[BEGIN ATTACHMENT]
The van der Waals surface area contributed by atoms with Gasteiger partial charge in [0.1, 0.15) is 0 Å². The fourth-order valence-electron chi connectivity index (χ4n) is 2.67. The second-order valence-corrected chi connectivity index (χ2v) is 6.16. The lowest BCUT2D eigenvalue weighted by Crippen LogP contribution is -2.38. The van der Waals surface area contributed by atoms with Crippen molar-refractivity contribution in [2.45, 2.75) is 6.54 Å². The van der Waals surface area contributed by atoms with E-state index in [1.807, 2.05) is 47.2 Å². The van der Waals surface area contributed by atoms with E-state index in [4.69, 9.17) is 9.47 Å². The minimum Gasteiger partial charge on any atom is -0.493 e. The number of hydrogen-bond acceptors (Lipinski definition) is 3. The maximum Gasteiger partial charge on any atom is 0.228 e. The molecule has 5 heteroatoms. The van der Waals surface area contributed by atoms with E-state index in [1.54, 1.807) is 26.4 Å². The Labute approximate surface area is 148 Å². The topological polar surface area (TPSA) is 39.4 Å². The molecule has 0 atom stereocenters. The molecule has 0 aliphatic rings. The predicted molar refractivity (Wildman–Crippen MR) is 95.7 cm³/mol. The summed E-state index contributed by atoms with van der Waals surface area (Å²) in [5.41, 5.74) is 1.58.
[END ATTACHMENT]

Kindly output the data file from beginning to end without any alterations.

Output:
The van der Waals surface area contributed by atoms with Gasteiger partial charge in [0.1, 0.15) is 0 Å². The fourth-order valence-electron chi connectivity index (χ4n) is 2.67. The second-order valence-corrected chi connectivity index (χ2v) is 6.16. The lowest BCUT2D eigenvalue weighted by Crippen LogP contribution is -2.38. The van der Waals surface area contributed by atoms with Crippen molar-refractivity contribution in [2.45, 2.75) is 6.54 Å². The van der Waals surface area contributed by atoms with E-state index in [1.807, 2.05) is 47.2 Å². The van der Waals surface area contributed by atoms with E-state index in [4.69, 9.17) is 9.47 Å². The minimum Gasteiger partial charge on any atom is -0.493 e. The number of hydrogen-bond acceptors (Lipinski definition) is 3. The maximum Gasteiger partial charge on any atom is 0.228 e. The molecule has 5 heteroatoms. The van der Waals surface area contributed by atoms with E-state index in [1.54, 1.807) is 26.4 Å². The Labute approximate surface area is 148 Å². The topological polar surface area (TPSA) is 39.4 Å². The molecule has 0 atom stereocenters. The molecule has 0 aliphatic rings. The predicted molar refractivity (Wildman–Crippen MR) is 95.7 cm³/mol. The summed E-state index contributed by atoms with van der Waals surface area (Å²) in [5.41, 5.74) is 1.58.